Harry Stokes wasn’t the only gender variant Victorian in Manchester to hit the headlines.
1861 – Thomas Green
In May 1861, Salford County Court sentenced Thomas Green to 20 days in prison for not paying a debt. He was a repeat offender and this was to be his third stretch in the clink.
Before starting his sentence, Thomas was ordered to take a bath. He objected and wardens learnt that he’s been assigned female at birth. Court officials were summoned, they interviewed Thomas and decided he couldn’t serve time in a male prison. Thomas was dismissed to his “affectionate wife”.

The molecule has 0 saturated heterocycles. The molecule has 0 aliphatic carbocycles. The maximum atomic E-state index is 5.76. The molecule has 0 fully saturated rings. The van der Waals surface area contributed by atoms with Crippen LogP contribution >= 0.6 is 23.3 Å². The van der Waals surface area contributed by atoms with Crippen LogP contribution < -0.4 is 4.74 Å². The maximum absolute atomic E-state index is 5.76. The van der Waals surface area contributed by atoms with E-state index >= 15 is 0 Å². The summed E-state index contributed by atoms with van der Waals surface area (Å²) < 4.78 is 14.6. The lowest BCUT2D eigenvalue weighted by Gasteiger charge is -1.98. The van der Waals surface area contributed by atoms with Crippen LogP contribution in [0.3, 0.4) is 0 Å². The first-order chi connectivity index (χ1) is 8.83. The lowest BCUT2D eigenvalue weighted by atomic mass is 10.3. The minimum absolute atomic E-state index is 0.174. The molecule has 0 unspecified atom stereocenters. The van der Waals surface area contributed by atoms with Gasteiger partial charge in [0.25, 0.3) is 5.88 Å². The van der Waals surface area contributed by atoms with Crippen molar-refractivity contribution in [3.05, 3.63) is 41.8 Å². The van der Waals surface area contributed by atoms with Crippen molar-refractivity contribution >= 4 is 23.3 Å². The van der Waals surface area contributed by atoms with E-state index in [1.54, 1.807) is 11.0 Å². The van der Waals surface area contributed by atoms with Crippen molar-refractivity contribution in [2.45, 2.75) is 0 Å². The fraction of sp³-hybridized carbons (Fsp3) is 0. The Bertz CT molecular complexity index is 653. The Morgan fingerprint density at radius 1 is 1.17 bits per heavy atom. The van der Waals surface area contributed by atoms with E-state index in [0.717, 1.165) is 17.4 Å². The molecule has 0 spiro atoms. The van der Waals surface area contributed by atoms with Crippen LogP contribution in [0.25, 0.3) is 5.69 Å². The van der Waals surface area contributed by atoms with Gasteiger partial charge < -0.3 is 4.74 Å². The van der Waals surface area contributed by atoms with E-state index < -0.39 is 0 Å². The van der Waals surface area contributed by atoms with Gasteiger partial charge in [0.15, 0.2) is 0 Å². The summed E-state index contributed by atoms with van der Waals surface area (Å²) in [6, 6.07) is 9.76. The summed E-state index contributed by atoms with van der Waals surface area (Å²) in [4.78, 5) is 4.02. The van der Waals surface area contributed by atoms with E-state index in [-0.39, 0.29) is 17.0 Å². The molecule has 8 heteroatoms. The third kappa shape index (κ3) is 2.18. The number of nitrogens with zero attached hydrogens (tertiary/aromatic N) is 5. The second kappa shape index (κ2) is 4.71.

1862 – John Jones
In March 1862, John Jones, appeared at Manchester City Magistrates. He was charged with creating a disturbance at his lodging house, annoying his landlady and threatening to beat his wife Sarah. After promising not to repeat the annoyance the court discharged him, but John “had to be kept in the dock awhile to protect her from being mobbed outside the court” by curious onlookers. Journalists at the time reckoned that John Jones lived as man for financial reasons – he could earn 2 shillings sixpence a day at ‘man’s work’, but just 1 shilling a day as a woman.